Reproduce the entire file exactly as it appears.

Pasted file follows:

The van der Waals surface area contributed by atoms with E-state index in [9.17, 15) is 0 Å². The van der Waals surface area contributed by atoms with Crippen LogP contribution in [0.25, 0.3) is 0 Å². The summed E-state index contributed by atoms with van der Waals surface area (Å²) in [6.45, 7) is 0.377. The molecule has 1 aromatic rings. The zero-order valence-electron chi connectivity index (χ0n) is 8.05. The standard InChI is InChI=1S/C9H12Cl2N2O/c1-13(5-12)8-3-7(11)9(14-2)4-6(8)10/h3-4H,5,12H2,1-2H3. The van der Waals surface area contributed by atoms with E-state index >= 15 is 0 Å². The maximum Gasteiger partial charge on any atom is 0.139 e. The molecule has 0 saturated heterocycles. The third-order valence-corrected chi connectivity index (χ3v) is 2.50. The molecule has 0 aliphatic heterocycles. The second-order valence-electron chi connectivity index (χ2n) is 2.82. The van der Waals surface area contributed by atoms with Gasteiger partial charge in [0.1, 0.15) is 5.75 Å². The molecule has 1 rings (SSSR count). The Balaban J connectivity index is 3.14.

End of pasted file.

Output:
The van der Waals surface area contributed by atoms with E-state index in [9.17, 15) is 0 Å². The van der Waals surface area contributed by atoms with Crippen LogP contribution in [0.25, 0.3) is 0 Å². The summed E-state index contributed by atoms with van der Waals surface area (Å²) in [6.45, 7) is 0.377. The molecule has 1 aromatic rings. The zero-order valence-electron chi connectivity index (χ0n) is 8.05. The standard InChI is InChI=1S/C9H12Cl2N2O/c1-13(5-12)8-3-7(11)9(14-2)4-6(8)10/h3-4H,5,12H2,1-2H3. The van der Waals surface area contributed by atoms with E-state index >= 15 is 0 Å². The maximum Gasteiger partial charge on any atom is 0.139 e. The molecule has 0 saturated heterocycles. The third-order valence-corrected chi connectivity index (χ3v) is 2.50. The molecule has 0 aliphatic heterocycles. The second-order valence-electron chi connectivity index (χ2n) is 2.82. The van der Waals surface area contributed by atoms with Gasteiger partial charge in [0.1, 0.15) is 5.75 Å². The molecule has 1 rings (SSSR count). The Balaban J connectivity index is 3.14.